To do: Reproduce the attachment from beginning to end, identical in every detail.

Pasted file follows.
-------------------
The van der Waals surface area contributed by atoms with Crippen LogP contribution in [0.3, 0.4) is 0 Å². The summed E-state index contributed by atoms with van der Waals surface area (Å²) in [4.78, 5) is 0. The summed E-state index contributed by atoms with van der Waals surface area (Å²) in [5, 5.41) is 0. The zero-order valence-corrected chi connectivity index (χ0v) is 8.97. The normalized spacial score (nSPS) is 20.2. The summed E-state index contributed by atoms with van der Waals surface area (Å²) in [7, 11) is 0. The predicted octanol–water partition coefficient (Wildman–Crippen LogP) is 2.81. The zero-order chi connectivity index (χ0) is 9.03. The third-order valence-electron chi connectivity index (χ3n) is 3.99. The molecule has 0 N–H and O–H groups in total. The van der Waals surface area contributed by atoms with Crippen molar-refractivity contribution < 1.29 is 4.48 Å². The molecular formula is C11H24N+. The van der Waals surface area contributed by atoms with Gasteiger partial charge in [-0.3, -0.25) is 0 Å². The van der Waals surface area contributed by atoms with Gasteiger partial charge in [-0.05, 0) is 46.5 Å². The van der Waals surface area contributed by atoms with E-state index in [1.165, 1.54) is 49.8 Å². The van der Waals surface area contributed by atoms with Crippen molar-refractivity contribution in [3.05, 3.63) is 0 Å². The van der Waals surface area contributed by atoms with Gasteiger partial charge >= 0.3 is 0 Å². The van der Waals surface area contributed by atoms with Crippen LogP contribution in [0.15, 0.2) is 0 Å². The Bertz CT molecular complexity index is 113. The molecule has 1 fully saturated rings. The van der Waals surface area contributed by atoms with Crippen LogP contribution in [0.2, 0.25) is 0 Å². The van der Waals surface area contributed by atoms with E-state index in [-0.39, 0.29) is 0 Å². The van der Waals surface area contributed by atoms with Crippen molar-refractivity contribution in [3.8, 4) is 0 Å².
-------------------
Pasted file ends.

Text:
The van der Waals surface area contributed by atoms with Crippen LogP contribution in [0.3, 0.4) is 0 Å². The summed E-state index contributed by atoms with van der Waals surface area (Å²) in [4.78, 5) is 0. The summed E-state index contributed by atoms with van der Waals surface area (Å²) in [5, 5.41) is 0. The zero-order valence-corrected chi connectivity index (χ0v) is 8.97. The normalized spacial score (nSPS) is 20.2. The summed E-state index contributed by atoms with van der Waals surface area (Å²) in [7, 11) is 0. The predicted octanol–water partition coefficient (Wildman–Crippen LogP) is 2.81. The zero-order chi connectivity index (χ0) is 9.03. The third-order valence-electron chi connectivity index (χ3n) is 3.99. The molecule has 0 N–H and O–H groups in total. The van der Waals surface area contributed by atoms with Crippen molar-refractivity contribution < 1.29 is 4.48 Å². The molecular formula is C11H24N+. The van der Waals surface area contributed by atoms with Gasteiger partial charge in [-0.3, -0.25) is 0 Å². The van der Waals surface area contributed by atoms with Gasteiger partial charge in [-0.05, 0) is 46.5 Å². The van der Waals surface area contributed by atoms with E-state index in [1.165, 1.54) is 49.8 Å². The van der Waals surface area contributed by atoms with Crippen molar-refractivity contribution in [3.05, 3.63) is 0 Å². The van der Waals surface area contributed by atoms with Gasteiger partial charge >= 0.3 is 0 Å². The van der Waals surface area contributed by atoms with Crippen LogP contribution in [0.15, 0.2) is 0 Å². The Bertz CT molecular complexity index is 113. The molecule has 1 fully saturated rings. The van der Waals surface area contributed by atoms with Crippen LogP contribution in [0.2, 0.25) is 0 Å². The van der Waals surface area contributed by atoms with E-state index in [-0.39, 0.29) is 0 Å². The van der Waals surface area contributed by atoms with Crippen molar-refractivity contribution in [3.8, 4) is 0 Å².